Historically, Fort Belle Fontaine is a fascinating location due to it being the first military fort being built west of the Mississippi River. While Lewis & Clark did happen upon this location and set up camp for two nights at the fort, interestingly enough they were not the only adventurers to come across Fort Belle Fontaine during the exploration of the newly acquired settlement from the Louisiana Purchase. And even though it was a military fort, its true purpose was for trade. The fort opened its doors to people from all walks of life. From Native American, French, Spanish and American settlers, trappers and traders, and the local businessmen and farmers who supplied officers and enlisted soldiers at the fort with necessities.
These days, Fort Belle Fontaine proudly stands as an archaeological site for St. Louis County while simultaneously being open to the public. A visit to this site reveals the beauty of the land and wildlife Lewis and Clark observed in 1804 and 1806.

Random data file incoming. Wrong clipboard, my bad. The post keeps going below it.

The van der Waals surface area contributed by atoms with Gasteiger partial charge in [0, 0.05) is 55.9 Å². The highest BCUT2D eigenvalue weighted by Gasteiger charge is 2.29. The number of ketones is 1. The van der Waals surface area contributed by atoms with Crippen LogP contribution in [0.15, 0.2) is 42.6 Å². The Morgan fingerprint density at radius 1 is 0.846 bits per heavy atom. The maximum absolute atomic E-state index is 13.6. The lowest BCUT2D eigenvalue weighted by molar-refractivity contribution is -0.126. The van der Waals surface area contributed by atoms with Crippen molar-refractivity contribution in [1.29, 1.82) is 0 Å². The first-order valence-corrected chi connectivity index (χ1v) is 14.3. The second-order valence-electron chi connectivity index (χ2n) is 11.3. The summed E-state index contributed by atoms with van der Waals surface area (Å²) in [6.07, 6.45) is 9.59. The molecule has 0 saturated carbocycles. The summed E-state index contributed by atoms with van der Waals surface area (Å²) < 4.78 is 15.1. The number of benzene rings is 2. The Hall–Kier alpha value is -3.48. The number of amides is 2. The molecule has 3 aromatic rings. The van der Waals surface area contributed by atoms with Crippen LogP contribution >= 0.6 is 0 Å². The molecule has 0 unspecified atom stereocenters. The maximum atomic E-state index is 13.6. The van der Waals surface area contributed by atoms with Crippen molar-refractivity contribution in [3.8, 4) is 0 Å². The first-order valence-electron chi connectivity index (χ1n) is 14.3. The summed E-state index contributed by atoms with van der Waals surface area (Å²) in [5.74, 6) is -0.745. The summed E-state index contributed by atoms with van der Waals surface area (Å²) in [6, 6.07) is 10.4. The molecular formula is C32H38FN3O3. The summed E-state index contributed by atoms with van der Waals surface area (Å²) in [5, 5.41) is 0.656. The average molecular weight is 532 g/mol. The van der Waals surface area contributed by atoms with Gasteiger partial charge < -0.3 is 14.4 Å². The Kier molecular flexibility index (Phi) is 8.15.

The Lewis & Clark Interpretive Trail in Fort Belle Fontaine is a 3-mile multi-purpose trail that includes a trailhead and interpretive signage which guides visitors to all four main areas of the park. The trail also passes massive stonework features that the Works Progress Administration added in the 1930s when the City of St. Louis owned the property.